- Written by: Bret Allen
- Published by: Bret Allen
- Cover Art by: RSA Artworks
- Format: epub, mobi and more
Ekaterina wants to be taken seriously by the men of her village, so she sets out to hunt the greatest prey of all, the legendary Firebird. On the way she encounters three strangers who give her the gifts she needs- for a price.
This short story, inspired by Slavic folklore, is a symbolic tale about the importance of choosing wisely and keeping sight of the things that truly matter. It also now includes three other pieces; British Gods, Thornback and Saturday’s Child!
The Firebird is my first (self) published fiction, a short novella taken from the Strange Matters collection. I initially began writing this story as a joint project with my partner; she gave me the fantasy genre, folklore style and female lead along with other ideas. It grew in the writing to be a lot longer than anticipated, a heavily symbolic tale filled with references to Slavic folklore.
There are existing Firebird tales (similar themes but different in the telling) in Slavic and Russian mythology. I also couldn’t help but slip in some aspects of the principal Slavic gods Perun and Veles and the famous Baba Yaga. The fisherman even tells part of the Slavic storm cycle mythology.
The joke that Ekaterina tells him is a (slightly modified) genuine Eastern European joke!
The boar was a large male with great, gnarled tusks. She considered leaving it be; a beast that big could kill her easily if she failed to kill it outright. Remembering her promise to herself, she hardened her resolve and raised her spear, judging the distance. The boar looked up at her suddenly, perhaps scenting her. Ekaterina threw her spear.
The boar turned to run but the spear still hit, slotting neatly into its back. The beast fell onto its side with a pained cry. Its legs shook for a few moments, then it became still, aside from the laboured rising and falling of its chest.
Congratulating herself, Ekaterina began to climb down. The clean blow would make finishing the boar relatively danger-free. She lowered herself backwards, facing the slope. She climbed slowly, watching for stones made loose or wet by the stream.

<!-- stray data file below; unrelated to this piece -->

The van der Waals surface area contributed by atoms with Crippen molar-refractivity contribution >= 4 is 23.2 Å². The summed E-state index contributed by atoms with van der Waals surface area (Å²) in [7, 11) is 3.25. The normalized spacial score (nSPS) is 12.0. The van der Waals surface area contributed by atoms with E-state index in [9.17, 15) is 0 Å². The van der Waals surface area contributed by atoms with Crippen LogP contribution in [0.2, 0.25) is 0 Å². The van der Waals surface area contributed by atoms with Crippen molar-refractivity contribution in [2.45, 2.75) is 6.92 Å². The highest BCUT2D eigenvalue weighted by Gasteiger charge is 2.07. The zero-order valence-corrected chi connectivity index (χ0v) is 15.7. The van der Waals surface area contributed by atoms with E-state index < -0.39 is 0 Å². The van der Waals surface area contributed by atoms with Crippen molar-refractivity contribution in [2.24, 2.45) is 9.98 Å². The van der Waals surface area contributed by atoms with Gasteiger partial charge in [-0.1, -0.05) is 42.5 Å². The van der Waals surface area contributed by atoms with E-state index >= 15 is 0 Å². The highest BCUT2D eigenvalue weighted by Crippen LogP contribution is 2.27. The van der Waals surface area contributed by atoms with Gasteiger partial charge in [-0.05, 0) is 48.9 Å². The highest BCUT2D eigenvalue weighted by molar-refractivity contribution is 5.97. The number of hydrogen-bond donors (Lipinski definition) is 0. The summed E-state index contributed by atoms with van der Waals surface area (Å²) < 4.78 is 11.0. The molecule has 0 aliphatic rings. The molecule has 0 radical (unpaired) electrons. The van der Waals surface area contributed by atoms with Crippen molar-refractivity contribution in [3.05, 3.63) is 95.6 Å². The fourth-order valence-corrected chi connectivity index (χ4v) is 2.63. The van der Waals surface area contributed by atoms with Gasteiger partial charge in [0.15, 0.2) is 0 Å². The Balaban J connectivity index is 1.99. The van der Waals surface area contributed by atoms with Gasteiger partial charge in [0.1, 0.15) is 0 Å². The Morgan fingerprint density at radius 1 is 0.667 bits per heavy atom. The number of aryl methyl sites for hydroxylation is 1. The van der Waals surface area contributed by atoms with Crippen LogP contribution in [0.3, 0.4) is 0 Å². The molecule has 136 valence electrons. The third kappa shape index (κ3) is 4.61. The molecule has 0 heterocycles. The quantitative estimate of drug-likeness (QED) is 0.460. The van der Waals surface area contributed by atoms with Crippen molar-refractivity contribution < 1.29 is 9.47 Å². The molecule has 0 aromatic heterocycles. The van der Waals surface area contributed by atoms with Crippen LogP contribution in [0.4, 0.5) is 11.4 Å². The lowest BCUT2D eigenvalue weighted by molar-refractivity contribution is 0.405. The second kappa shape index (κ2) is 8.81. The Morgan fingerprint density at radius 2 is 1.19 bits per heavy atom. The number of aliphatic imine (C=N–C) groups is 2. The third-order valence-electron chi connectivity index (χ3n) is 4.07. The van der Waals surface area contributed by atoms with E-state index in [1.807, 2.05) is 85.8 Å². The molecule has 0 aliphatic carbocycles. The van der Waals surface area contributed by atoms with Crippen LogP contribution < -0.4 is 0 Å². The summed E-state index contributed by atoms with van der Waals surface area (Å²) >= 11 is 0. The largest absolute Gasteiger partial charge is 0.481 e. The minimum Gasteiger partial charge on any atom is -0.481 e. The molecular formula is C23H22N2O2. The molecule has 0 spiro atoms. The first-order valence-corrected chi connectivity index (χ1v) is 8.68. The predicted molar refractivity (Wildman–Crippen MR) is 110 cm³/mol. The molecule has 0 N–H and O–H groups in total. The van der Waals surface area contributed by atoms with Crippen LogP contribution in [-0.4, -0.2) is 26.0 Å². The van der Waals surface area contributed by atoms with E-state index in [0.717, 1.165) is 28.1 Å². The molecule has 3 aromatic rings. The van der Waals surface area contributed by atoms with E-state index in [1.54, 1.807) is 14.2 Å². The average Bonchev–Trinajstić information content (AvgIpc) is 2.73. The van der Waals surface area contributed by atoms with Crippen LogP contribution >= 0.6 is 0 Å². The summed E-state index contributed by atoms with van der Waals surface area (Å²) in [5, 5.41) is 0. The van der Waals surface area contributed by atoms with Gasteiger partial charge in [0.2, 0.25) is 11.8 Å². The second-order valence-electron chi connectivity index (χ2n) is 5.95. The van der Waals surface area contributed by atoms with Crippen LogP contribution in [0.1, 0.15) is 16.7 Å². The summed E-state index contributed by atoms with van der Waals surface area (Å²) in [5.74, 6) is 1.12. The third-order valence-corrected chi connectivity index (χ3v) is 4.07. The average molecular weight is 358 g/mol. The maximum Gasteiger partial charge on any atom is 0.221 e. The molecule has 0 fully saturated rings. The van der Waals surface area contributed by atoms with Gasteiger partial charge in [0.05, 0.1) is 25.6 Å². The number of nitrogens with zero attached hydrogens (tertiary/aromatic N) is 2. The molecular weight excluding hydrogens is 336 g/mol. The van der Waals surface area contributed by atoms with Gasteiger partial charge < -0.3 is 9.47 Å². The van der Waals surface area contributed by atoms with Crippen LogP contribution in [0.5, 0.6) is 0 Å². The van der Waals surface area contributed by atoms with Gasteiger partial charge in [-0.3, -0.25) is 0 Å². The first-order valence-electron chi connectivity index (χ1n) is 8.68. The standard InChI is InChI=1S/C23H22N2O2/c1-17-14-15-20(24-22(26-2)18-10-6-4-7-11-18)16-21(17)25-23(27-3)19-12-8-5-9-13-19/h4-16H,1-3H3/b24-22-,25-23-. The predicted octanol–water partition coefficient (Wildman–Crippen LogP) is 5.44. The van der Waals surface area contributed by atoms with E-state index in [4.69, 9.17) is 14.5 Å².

Ekaterina was a few feet down when she heard another cry. This was no boar, but a high and beautiful bird’s call. At first it sounded like an eagle, then a crow; she could not tell. The sound washed through her and seized her heart; it was wild and joyful, a cry like a poem.
Twisting to look for the source of the sound, Ekaterina was struck by a sight of such beauty and majesty that she sighed aloud. She could not believe her eyes; the bird above her was like something out of a legend, a tale of the elders brought to life. It could not be compared to any other bird, for it was like all birds at once. She glimpsed a brilliant red blur, feathers that seemed to be aflame, a flickering wash of orange and gold pouring from the bird as it flew overhead.
She stared, held in the thrall of its fantastic beauty… then she fell.
About British Gods:
Two strange figures watch the violence of the London riots unfold and do what they can to help, as only forgotten gods can.
A humble nod to my favourite author, Neil Gaiman. This short story is based on British folklore in the modern-day style of American Gods.
A poem about the humble hedgehog, seen through my eyes.
About Saturday’s Child:
Henri discovers that his afterlife is going to be even more dangerous than his first life, when he meets a predatory and beautiful stranger.
This very short story is set in the world of ‘Sleepwalkers’, a setting of my own creation. In this case, I give a glimpse of the plight of a newly deceased spirit.
You can find this book on Amazon (pricing is restricted to what they allow) and FREE on Smashwords, with more ebook retailers coming soon- as is the full version with more than four times the content, Strange Matters!
The cover art was provided by Ryan of RSA Artworks, please check out his other work. For a high-res poster, click below.